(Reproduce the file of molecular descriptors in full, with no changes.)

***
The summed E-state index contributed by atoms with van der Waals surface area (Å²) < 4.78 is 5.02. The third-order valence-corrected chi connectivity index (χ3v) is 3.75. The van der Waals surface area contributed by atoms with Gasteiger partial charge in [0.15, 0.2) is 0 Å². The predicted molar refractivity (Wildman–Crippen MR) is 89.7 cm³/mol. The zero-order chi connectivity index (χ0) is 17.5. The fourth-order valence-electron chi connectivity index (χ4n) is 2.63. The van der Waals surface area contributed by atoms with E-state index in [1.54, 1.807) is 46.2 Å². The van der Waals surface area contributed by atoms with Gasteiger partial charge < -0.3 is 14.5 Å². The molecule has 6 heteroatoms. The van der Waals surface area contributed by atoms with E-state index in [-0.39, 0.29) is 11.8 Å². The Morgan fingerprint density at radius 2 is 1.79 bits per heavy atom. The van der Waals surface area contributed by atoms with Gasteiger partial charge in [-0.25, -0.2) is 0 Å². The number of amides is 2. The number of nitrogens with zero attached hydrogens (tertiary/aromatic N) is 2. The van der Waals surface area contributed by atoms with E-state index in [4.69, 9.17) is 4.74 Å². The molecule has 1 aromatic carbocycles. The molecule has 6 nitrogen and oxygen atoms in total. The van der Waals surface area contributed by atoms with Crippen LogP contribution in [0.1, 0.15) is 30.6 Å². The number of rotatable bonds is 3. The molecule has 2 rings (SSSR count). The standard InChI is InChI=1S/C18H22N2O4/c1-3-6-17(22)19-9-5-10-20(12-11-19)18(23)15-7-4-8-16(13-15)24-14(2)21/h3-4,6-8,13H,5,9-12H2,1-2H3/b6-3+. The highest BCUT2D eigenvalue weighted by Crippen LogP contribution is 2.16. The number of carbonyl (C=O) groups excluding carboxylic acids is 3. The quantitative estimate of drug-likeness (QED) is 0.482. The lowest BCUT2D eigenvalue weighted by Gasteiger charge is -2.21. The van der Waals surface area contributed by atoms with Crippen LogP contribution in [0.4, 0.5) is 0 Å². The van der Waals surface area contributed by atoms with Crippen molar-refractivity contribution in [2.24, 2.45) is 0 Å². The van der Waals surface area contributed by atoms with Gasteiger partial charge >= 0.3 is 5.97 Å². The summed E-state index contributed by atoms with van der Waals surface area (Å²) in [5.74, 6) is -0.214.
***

The summed E-state index contributed by atoms with van der Waals surface area (Å²) < 4.78 is 5.02. The third-order valence-corrected chi connectivity index (χ3v) is 3.75. The van der Waals surface area contributed by atoms with Gasteiger partial charge in [0.15, 0.2) is 0 Å². The predicted molar refractivity (Wildman–Crippen MR) is 89.7 cm³/mol. The zero-order chi connectivity index (χ0) is 17.5. The fourth-order valence-electron chi connectivity index (χ4n) is 2.63. The van der Waals surface area contributed by atoms with E-state index in [1.54, 1.807) is 46.2 Å². The van der Waals surface area contributed by atoms with Gasteiger partial charge < -0.3 is 14.5 Å². The molecule has 6 heteroatoms. The van der Waals surface area contributed by atoms with E-state index in [-0.39, 0.29) is 11.8 Å². The Morgan fingerprint density at radius 2 is 1.79 bits per heavy atom. The van der Waals surface area contributed by atoms with Gasteiger partial charge in [-0.25, -0.2) is 0 Å². The number of amides is 2. The number of nitrogens with zero attached hydrogens (tertiary/aromatic N) is 2. The van der Waals surface area contributed by atoms with E-state index in [4.69, 9.17) is 4.74 Å². The molecule has 1 aromatic carbocycles. The molecule has 6 nitrogen and oxygen atoms in total. The van der Waals surface area contributed by atoms with Crippen LogP contribution in [0.1, 0.15) is 30.6 Å². The number of rotatable bonds is 3. The molecule has 2 rings (SSSR count). The standard InChI is InChI=1S/C18H22N2O4/c1-3-6-17(22)19-9-5-10-20(12-11-19)18(23)15-7-4-8-16(13-15)24-14(2)21/h3-4,6-8,13H,5,9-12H2,1-2H3/b6-3+. The highest BCUT2D eigenvalue weighted by Crippen LogP contribution is 2.16. The number of carbonyl (C=O) groups excluding carboxylic acids is 3. The quantitative estimate of drug-likeness (QED) is 0.482. The lowest BCUT2D eigenvalue weighted by Gasteiger charge is -2.21. The van der Waals surface area contributed by atoms with Crippen LogP contribution in [0.4, 0.5) is 0 Å². The van der Waals surface area contributed by atoms with Crippen molar-refractivity contribution in [2.24, 2.45) is 0 Å². The van der Waals surface area contributed by atoms with Gasteiger partial charge >= 0.3 is 5.97 Å². The summed E-state index contributed by atoms with van der Waals surface area (Å²) in [5.74, 6) is -0.214.